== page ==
Last updated: March 16. 2013 9:25PM - 278 Views
By KIMBERLY DOZIER, AP Intelligence Writer



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WASHINGTON — Lawmakers are considering whether Congress should set up a special court to decide when drones can kill American al-Qaida suspects overseas, much as a secret court now grants permission for surveillance. The effort, after CIA Director-designate John Brennan's vigorous defense of a drone attack that killed U.S. citizens, reflects a philosophical struggle in government over remote warfare.


The chairman of the Senate Intelligence Committee, Dianne Feinstein of California, declared that she intended to review proposals for legislation to ensure that drone strikes are carried out in a manner consistent with our values and the proposal to create an analogue of the Foreign Intelligence Surveillance Court to review the conduct of such strikes.


In Foreign Intelligence Surveillance Court proceedings, 11 federal judges review wiretap applications that enable the FBI and other agencies to gather evidence to build cases. Suspects have no lawyers present, as they would in other U.S. courts, and the proceedings are secret. The government presents its case to a judge, who issues a warrant or not.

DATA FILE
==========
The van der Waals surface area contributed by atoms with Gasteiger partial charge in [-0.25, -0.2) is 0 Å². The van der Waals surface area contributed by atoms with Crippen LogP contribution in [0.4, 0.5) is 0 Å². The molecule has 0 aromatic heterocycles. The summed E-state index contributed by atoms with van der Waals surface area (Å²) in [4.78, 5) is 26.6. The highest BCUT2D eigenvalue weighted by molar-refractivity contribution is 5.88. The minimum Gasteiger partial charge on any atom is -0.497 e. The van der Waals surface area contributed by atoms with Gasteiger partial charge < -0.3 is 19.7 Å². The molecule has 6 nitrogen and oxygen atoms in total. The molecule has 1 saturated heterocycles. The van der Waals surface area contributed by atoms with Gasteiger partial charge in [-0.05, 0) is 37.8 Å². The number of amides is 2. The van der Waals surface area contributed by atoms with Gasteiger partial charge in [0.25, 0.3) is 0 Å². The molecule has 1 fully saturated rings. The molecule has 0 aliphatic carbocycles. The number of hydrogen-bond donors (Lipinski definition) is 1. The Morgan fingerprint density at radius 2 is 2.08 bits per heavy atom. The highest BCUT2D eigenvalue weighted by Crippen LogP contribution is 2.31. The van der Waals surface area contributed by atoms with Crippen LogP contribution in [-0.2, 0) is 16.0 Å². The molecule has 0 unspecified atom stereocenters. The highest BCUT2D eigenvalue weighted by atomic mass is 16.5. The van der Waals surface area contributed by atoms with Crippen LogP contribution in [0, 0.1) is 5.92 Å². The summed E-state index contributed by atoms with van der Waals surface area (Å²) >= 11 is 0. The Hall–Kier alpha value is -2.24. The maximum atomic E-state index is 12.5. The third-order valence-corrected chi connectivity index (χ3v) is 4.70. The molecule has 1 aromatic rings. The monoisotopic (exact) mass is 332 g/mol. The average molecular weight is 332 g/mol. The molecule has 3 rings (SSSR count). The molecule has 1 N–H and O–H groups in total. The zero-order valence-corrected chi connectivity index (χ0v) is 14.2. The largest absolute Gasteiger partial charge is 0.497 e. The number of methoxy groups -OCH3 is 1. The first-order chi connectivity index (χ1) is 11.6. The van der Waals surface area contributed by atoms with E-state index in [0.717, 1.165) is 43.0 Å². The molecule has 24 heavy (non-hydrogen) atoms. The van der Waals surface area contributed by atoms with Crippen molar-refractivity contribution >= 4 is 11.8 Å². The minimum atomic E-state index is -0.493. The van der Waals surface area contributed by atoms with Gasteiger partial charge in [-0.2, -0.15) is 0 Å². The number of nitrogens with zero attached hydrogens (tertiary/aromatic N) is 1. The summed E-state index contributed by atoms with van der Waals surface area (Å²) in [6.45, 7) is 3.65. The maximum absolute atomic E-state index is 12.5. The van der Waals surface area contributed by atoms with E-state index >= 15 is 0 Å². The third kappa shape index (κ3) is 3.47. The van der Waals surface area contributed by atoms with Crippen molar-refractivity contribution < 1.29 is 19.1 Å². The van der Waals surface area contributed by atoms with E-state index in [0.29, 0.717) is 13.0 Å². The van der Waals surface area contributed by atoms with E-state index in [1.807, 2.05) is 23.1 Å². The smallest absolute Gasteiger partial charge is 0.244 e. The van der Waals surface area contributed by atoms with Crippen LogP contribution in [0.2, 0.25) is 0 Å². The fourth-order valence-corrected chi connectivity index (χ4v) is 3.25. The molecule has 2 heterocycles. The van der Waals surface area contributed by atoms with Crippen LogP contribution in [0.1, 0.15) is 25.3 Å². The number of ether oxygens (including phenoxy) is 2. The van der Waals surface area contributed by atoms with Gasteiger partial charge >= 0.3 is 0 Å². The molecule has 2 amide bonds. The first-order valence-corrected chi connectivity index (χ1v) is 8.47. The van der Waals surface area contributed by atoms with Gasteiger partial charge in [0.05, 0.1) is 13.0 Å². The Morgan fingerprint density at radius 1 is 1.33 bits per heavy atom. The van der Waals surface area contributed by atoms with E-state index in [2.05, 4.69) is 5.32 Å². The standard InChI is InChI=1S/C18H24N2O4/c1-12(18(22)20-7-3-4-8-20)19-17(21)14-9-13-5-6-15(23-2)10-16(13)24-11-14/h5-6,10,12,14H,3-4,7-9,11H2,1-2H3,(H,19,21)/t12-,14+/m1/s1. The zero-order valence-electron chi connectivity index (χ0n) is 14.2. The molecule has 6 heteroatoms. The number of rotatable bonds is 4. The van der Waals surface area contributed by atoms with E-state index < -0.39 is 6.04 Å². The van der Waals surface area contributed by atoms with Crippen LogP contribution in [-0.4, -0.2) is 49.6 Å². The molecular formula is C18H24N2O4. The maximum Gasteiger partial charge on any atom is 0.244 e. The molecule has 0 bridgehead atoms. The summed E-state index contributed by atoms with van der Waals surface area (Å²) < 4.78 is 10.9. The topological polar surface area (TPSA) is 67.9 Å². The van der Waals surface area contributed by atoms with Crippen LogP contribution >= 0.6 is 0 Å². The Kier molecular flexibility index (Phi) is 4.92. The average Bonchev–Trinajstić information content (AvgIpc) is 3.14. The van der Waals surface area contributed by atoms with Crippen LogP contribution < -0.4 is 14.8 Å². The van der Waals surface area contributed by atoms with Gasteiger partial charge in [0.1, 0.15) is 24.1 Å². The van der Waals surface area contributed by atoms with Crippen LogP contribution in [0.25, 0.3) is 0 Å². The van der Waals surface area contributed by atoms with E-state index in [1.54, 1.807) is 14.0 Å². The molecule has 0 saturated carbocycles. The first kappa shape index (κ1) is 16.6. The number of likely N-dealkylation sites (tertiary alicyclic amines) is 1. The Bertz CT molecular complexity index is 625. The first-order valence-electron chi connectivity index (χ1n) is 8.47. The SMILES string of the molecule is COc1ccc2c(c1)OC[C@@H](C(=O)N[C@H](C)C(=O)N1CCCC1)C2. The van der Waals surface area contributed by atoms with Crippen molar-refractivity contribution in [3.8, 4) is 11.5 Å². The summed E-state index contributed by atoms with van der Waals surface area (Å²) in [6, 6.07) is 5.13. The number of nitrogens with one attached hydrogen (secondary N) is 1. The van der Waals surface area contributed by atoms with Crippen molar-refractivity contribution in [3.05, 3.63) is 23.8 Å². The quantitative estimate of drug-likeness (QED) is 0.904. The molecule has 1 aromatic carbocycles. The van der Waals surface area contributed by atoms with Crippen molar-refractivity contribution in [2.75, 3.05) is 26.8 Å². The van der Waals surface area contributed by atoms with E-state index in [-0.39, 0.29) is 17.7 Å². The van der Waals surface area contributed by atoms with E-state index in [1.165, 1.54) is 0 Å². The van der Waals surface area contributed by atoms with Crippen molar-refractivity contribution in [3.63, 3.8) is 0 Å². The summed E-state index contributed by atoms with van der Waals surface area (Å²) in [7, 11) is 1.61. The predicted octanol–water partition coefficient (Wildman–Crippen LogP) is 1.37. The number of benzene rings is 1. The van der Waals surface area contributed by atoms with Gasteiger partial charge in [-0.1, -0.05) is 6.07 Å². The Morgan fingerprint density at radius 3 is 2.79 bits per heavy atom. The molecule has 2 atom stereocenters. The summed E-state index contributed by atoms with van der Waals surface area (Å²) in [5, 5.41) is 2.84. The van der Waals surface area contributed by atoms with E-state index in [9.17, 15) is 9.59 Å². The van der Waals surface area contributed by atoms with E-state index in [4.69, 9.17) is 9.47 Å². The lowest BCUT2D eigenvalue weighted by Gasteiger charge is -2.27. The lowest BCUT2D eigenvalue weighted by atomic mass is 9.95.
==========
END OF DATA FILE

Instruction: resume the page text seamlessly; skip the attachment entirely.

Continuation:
The notion of something similar for drone strikes drew immediate criticism from human rights and legal groups, which contend that such a court must allow the accused to mount a defense.


It's not about evidence gathering, it's about punishment to the point of execution, said Mary Ellen O'Connell, professor of international law at the University of Notre Dame and a critic of the government's drone program. We have never thought people could be executed without some kind of trial.


A former CIA official reacted coolly, too, but from the opposite direction.


I think it is reasonable to ask the question under what circumstances the president can use lethal force against a U.S. citizen overseas, said Jeff Smith, former general counsel of the CIA. It's a frightening power, and I think we need to think very, very carefully about how that power is used and whether some judicial review is warranted.


In Thursday's confirmation hearing, Brennan defended strikes as necessary, saying they are taken only as a last resort, but he said he had no qualms about the strike that killed U.S. born cleric Anwar al-Awlaki, because of his roles in several terror attacks.


Brennan said people are never killed by CIA or military strikes if there is a way to capture them.


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